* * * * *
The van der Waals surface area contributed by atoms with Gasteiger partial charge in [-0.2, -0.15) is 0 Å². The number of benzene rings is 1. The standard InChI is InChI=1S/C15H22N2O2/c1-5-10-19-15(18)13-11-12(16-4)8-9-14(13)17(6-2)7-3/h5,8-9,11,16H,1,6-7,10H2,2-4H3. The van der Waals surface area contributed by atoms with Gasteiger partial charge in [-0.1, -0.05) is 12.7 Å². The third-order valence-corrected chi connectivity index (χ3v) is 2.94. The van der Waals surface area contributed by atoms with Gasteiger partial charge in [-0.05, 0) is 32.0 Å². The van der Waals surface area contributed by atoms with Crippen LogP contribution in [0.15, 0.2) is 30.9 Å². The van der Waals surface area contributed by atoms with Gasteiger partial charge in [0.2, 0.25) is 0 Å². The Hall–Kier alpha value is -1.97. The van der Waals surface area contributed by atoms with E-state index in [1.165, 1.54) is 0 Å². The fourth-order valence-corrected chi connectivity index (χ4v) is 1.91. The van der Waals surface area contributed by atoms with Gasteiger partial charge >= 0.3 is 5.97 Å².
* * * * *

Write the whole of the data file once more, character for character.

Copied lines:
The van der Waals surface area contributed by atoms with Gasteiger partial charge in [-0.2, -0.15) is 0 Å². The number of benzene rings is 1. The standard InChI is InChI=1S/C15H22N2O2/c1-5-10-19-15(18)13-11-12(16-4)8-9-14(13)17(6-2)7-3/h5,8-9,11,16H,1,6-7,10H2,2-4H3. The van der Waals surface area contributed by atoms with Gasteiger partial charge in [-0.1, -0.05) is 12.7 Å². The third-order valence-corrected chi connectivity index (χ3v) is 2.94. The van der Waals surface area contributed by atoms with Gasteiger partial charge in [-0.05, 0) is 32.0 Å². The van der Waals surface area contributed by atoms with Crippen LogP contribution in [0.15, 0.2) is 30.9 Å². The van der Waals surface area contributed by atoms with Gasteiger partial charge in [0.2, 0.25) is 0 Å². The Hall–Kier alpha value is -1.97. The van der Waals surface area contributed by atoms with E-state index in [1.165, 1.54) is 0 Å². The fourth-order valence-corrected chi connectivity index (χ4v) is 1.91. The van der Waals surface area contributed by atoms with Gasteiger partial charge >= 0.3 is 5.97 Å².